One disadvantage of ceramic capacitors is that their capacitance can vary with temperature. Most large value ceramic capacitors (≥ 2.2 µF) are manufactured with the Z5U or Y5V temperature characteristic, which results in the capacitance dropping by more than 50% as the temperature goes from 25°C to 85°C.
This could cause problems if a 4.7-µF capacitor were used on the output because it drops down to approximately 2.3 µF at high ambient temperatures (which could cause the LP2992 to oscillate). If Z5U or Y5V capacitors are used on the output, a minimum capacitance value of 10 µF must be observed.
A better choice for temperature coefficient in ceramic capacitors is X7R, which holds the capacitance within ±15%. Unfortunately, the larger values of capacitance are not offered by all manufacturers in the X7R dielectric.
Tantalum capacitors are less desirable than ceramics for use as output capacitors because they are more expensive when comparing equivalent capacitance and voltage ratings in the 1-µF to 4.7-µF range.
Another important consideration is that tantalum capacitors have higher ESR values than equivalent size ceramics. This means that while it may be possible to find a Tantalum capacitor with an ESR value within the stable range, it would have to be larger in capacitance (which means bigger and more costly) than a ceramic capacitor with the same ESR value.
It should also be noted that the ESR of a typical tantalum increases about 2:1 as the temperature goes from 25°C down to −40°C, so some guard band must be allowed.
The PNP power transistor used as the pass element in the LP2992 has an inherent diode connected between the regulator output and input. During normal operation (where the input voltage is higher than the output) this diode is reverse-biased.
However, if the output is pulled above the input, this diode turns ON and current flows into the regulator output. In such cases, a parasitic SCR can latch which allows a high current to flow into VIN (and out the ground pin), which can damage the part.
In any application where the output may be pulled above the input, an external Schottky diode must be connected from VIN to VOUT (cathode on VIN, anode on VOUT), to limit the reverse voltage across the LP2992 to 0.3 V (see Absolute Maximum Ratings).
Knowing the device power dissipation and proper sizing of the thermal plane connected to the tab or pad is critical to ensuring reliable operation. Device power dissipation depends on input voltage, output voltage, and load conditions and can be calculated with Equation 1.
Power dissipation can be minimized, and greater efficiency can be achieved, by using the lowest available voltage drop option that would still be greater than the dropout voltage (VDO). However, keep in mind that higher voltage drops result in better dynamic (that is, PSRR and transient) performance.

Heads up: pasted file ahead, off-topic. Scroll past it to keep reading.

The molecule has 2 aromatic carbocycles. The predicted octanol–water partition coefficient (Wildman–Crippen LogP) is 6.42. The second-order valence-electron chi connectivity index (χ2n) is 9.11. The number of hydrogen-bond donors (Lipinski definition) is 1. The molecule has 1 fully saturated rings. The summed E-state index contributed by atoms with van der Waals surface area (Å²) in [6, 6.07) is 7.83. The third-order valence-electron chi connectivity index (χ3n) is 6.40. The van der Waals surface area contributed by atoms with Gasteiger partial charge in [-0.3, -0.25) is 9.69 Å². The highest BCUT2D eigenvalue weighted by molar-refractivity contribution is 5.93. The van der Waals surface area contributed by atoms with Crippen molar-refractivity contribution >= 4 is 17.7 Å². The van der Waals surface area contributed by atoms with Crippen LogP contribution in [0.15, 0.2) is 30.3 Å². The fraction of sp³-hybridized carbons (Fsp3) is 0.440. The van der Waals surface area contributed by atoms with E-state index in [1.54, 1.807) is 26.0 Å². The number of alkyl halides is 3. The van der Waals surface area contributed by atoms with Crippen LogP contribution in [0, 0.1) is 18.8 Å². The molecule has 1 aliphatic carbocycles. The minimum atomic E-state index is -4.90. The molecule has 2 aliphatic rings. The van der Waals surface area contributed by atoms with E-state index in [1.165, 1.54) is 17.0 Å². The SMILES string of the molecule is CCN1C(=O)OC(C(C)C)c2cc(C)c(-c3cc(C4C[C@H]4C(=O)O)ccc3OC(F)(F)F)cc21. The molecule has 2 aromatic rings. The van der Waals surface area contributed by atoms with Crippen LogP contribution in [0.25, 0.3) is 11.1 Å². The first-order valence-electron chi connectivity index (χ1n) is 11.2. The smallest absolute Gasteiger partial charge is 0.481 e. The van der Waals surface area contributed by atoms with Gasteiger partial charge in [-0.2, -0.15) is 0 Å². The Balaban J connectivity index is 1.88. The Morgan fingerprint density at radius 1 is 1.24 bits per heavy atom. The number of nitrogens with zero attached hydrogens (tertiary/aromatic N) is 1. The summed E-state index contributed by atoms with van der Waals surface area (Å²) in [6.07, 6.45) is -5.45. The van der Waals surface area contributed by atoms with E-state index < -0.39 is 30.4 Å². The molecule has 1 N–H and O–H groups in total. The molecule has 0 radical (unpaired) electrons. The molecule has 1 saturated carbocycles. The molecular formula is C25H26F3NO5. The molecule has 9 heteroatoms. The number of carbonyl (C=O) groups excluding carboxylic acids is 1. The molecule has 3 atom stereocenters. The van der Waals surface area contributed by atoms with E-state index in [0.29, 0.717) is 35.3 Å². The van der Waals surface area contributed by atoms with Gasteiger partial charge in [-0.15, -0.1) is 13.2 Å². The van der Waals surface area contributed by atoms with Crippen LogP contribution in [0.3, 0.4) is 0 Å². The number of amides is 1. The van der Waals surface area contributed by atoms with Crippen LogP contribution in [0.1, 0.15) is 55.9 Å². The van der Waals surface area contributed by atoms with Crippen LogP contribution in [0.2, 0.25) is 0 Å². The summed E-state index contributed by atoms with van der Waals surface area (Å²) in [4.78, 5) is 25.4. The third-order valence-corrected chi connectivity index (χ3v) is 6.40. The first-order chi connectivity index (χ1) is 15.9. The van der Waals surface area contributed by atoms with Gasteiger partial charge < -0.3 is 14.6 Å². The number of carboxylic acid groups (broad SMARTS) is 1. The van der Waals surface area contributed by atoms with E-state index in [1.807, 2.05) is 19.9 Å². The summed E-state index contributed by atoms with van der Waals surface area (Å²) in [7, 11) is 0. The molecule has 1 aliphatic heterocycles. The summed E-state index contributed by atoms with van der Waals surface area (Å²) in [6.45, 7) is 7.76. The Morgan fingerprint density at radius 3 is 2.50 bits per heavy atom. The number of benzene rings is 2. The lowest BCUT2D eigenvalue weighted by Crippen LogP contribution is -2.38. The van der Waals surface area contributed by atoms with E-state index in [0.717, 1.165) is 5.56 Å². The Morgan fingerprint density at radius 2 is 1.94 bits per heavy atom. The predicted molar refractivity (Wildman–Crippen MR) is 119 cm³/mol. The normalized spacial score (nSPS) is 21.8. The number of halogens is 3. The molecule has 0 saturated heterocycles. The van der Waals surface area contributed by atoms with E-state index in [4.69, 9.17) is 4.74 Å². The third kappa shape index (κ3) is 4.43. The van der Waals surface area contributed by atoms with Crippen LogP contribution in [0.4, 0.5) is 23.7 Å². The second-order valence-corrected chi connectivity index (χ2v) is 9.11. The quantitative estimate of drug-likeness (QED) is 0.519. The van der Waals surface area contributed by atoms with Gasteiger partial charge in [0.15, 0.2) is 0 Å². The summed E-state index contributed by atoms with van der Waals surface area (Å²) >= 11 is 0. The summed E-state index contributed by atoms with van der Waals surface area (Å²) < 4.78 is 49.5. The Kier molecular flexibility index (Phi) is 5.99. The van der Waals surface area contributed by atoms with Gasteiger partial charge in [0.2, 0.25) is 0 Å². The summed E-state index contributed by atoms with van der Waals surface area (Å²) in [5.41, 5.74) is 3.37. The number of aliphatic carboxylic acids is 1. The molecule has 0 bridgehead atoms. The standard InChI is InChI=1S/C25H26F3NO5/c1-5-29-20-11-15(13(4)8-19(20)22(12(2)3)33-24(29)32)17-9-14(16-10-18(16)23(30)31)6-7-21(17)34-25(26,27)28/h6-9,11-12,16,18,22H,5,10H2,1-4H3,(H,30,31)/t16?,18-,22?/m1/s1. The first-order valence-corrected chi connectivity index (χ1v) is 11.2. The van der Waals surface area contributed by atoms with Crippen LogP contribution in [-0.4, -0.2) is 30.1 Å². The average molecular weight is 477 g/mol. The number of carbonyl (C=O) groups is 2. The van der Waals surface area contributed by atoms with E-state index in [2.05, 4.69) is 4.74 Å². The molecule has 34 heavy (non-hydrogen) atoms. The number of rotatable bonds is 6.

On the WSON (NGD) package, the primary conduction path for heat is through the exposed power pad to the PCB. To ensure the device does not overheat, connect the exposed pad, through thermal vias, to an internal ground plane with an appropriate amount of copper PCB area.
On the SOT-23 (DBV) package, the primary conduction path for heat is through the pins to the PCB. The maximum allowable junction temperature (TJ(MAX))determines maximum power dissipation allowed (PD(MAX)) for the device package.
Power dissipation and junction temperature are most often related by the junction-to-ambient thermal resistance (RθJA) of the combined PCB and device package and the temperature of the ambient air (TA), according to Equation 2 or Equation 2:
Unfortunately, this RθJA is highly dependent on the heat-spreading capability of the particular PCB design, and therefore varies according to the total copper area, copper weight, and location of the planes. The RθJA recorded in Thermal Information is determined by the specific EIA/JEDEC JESD51-7 standard for PCB and copper-spreading area, and is to be used only as a relative measure of package thermal performance. For a well-designed thermal layout, RθJA is actually the sum of the package junction-to-case (bottom) thermal resistance (RθJCbot) plus the thermal resistance contribution by the PCB copper area acting as a heat sink.
The EIA/JEDEC standard recommends the use of psi (Ψ) thermal characteristics to estimate the junction temperatures of surface mount devices on a typical PCB board application. These characteristics are not true thermal resistance values, but rather package specific thermal characteristics that offer practical and relative means of estimating junction temperatures. These psi metrics are determined to be significantly independent of copper-spreading area. The key thermal characteristics (ΨJT and ΨJB) are given in Thermal Information and are used in accordance with Equation 4 or Equation 5.
For more information about the thermal characteristics ΨJT and ΨJB, see Semiconductor and IC Package Thermal Metrics; for more information about measuring TTOP and TBOARD, Using New Thermal Metrics (SBVA025); and for more information about the EIA/JEDEC JESD51 PCB used for validating RθJA, see Thermal Characteristics of Linear and Logic Packages Using JEDEC PCB Designs. These application notes are available at www.ti.com.